Alesong Brewing and Blending out of Eugene, Oregon is gearing up to release five new beers for their upcoming quarterly release and is also planning to host a celebration for their Seattle area members who purchase in the online presale (Join for details).
Alesong primarily distributes their limited quantity of bottled beers through their mailing list. Want in? You can join their mailing list at the link above. Using this members-first method is Alesong’s best attempt at a system they believe ensures as many people as possible can get their beers, by reserving beers for their loyal customers in advance before anything sells out. Join now to get all the details. Then on February 20th, Alesong will host an event at Teku Tavern where you can pick up your beers.
Are you a homebrewer? Even if you aren’t, but you are a craft beer fan, I’m willing to bet you know at least a few people who are homebrewers. I myself first started homebrewing well over 20 years ago (but I’m between systems right now, which is killing me!) and back then, just like today, many homebrewers started out by trying to recreate some of their favorite craft beers at home.
Back in my early days, when craft breweries were few and far between, the holy grail for many homebrewers was to successfully reproduce or ‘clone’ beers like Sierra Nevada Brewing‘s Pale Ale. If you could do that as a homebrewer back in the early 90’s, then you really knew your stuff. The challenge was that you pretty much had to come up with the recipe on your own. The homebrewing community was much smaller, there were few helpful recipe guides and there was no brewing software like BeerSmith or Brewtarget to help you out.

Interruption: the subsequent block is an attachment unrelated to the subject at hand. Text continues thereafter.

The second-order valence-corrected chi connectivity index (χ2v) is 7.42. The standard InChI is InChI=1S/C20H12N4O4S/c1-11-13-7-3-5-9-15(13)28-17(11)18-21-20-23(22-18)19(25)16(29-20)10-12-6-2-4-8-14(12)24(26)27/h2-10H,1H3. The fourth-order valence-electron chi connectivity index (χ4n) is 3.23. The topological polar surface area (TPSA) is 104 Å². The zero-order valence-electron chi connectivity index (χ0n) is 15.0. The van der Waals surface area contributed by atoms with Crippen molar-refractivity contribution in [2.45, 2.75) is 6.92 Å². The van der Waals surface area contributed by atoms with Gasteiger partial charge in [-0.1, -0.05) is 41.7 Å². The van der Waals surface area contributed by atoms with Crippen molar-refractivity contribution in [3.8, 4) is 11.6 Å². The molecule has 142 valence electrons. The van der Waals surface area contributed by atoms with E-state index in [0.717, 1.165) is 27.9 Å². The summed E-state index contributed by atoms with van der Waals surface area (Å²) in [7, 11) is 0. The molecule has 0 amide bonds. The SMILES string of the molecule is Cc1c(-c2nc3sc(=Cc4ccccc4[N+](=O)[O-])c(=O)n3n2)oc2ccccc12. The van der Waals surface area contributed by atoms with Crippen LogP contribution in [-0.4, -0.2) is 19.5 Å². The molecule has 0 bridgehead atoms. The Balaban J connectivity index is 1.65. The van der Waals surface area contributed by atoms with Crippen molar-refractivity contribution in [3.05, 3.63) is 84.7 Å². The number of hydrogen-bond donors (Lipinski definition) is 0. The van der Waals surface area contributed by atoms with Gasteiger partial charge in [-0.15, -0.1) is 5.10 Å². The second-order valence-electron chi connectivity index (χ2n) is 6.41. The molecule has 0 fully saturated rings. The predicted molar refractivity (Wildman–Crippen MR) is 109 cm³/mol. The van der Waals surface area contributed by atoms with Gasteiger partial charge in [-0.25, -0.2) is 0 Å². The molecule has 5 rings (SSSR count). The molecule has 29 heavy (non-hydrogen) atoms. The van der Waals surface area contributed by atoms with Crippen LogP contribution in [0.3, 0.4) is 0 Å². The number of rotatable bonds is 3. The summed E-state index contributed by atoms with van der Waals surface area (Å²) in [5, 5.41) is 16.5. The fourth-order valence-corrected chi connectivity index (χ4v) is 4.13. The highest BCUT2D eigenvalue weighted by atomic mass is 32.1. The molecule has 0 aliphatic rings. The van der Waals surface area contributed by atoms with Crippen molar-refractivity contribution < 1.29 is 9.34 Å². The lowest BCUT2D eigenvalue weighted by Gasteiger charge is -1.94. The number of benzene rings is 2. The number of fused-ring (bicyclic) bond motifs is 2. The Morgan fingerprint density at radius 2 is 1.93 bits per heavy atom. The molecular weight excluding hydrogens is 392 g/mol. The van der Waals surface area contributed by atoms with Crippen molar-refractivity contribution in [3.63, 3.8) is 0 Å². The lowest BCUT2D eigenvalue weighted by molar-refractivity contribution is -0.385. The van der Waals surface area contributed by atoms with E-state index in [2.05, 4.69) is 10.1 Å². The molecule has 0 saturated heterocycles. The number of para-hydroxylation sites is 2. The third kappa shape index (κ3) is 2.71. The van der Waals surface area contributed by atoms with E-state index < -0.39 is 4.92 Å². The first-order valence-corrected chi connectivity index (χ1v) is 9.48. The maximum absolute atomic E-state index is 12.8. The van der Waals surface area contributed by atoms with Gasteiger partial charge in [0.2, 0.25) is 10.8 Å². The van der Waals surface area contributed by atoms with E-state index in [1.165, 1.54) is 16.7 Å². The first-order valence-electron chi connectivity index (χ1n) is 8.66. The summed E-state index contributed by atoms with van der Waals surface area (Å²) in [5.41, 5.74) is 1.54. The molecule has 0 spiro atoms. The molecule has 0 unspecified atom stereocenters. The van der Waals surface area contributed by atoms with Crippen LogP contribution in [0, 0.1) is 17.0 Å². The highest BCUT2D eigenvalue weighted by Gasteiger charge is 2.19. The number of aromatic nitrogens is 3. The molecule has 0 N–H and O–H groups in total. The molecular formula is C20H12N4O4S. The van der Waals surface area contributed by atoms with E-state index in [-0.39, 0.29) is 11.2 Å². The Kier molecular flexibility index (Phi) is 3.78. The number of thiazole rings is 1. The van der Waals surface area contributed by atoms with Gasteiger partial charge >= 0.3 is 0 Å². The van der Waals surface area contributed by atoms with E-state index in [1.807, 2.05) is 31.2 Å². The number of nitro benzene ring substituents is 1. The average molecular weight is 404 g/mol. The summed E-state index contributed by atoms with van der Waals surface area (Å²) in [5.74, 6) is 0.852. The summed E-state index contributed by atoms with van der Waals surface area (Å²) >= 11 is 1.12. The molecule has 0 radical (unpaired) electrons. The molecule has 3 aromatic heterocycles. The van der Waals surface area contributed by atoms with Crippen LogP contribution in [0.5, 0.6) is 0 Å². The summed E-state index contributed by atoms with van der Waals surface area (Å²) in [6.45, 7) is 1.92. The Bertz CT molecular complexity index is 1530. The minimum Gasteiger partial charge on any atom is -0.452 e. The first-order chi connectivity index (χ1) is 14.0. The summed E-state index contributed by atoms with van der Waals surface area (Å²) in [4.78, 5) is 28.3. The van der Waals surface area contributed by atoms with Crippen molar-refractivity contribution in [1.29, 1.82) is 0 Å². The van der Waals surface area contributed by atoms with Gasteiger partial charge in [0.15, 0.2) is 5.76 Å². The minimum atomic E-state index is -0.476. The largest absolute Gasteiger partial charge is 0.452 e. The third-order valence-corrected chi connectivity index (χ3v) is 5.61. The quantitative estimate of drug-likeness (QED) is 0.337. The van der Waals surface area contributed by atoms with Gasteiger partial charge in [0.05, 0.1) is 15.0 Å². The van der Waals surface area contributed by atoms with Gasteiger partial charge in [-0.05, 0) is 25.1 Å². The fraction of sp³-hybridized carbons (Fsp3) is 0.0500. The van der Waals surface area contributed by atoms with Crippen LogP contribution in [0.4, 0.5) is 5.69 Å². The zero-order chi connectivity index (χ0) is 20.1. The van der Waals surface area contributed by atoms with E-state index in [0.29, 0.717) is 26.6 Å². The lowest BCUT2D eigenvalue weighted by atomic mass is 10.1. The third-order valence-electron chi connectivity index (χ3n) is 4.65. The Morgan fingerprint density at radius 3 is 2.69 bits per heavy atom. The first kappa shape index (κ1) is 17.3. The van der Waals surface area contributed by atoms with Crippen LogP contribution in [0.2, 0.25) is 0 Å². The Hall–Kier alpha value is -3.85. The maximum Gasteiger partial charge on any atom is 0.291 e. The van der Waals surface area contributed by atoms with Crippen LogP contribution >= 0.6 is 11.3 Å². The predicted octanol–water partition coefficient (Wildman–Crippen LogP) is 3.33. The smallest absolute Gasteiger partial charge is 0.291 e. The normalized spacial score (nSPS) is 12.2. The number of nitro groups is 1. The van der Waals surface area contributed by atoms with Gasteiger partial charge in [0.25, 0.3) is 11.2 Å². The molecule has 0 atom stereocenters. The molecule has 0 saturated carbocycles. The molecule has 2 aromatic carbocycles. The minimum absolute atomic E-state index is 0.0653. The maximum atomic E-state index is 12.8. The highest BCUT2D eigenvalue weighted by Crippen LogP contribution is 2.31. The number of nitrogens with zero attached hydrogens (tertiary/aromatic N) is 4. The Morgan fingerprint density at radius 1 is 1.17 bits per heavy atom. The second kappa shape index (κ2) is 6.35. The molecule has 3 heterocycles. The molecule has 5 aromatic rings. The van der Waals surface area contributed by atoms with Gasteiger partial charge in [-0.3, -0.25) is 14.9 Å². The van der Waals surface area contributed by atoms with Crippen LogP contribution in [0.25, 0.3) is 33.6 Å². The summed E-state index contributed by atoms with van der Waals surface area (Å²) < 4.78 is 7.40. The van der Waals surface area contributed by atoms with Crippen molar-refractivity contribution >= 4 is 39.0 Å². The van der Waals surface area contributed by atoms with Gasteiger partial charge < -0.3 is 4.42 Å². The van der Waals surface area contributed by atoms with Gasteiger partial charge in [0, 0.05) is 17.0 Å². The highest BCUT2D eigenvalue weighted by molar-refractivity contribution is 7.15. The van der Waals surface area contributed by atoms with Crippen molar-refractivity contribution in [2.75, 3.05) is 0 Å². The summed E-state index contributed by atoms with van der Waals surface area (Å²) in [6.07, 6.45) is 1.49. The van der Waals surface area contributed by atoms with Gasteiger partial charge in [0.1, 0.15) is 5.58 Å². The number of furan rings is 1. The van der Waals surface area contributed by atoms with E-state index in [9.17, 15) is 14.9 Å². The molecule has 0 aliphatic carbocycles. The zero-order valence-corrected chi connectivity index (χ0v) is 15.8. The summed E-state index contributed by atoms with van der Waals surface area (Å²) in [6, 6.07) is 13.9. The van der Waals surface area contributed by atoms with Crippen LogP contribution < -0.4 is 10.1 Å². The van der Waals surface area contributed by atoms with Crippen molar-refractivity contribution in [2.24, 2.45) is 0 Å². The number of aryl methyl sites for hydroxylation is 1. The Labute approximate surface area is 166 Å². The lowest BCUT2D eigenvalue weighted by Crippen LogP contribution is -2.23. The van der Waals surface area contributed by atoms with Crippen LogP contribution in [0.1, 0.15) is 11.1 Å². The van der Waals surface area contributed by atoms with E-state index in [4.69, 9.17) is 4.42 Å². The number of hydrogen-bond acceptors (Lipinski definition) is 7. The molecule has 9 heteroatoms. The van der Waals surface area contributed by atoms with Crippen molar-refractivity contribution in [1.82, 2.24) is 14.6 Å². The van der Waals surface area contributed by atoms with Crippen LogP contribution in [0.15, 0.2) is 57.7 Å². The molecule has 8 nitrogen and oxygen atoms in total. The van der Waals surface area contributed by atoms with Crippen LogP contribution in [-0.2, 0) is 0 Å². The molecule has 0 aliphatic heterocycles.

Last night my wife and I, along with several other members of the local media, were fortunate to attend a special preview night at Seattle’s newest craft beer and gourmet food spot: Tankard & Tun. Created by Charles and Rose Ann Finkel, the same people who brought you Seattle’s iconic Pike Brewing Company, this Oyster bar and restaurant is a bit more upscale and, fittingly, is right upstairs from The Pike.
I first told you aboutTankard & Tun back in April, when it was first announced and the Finkels were deep into construction and planning. It’s a beautiful, spread out space with a moderately sized bar area (the only section that is 21 and over only) a fermentation deck and few separate seating areas, including a private event mezzanine that’s upstairs but somehow still doesn’t make you feel removed from the market.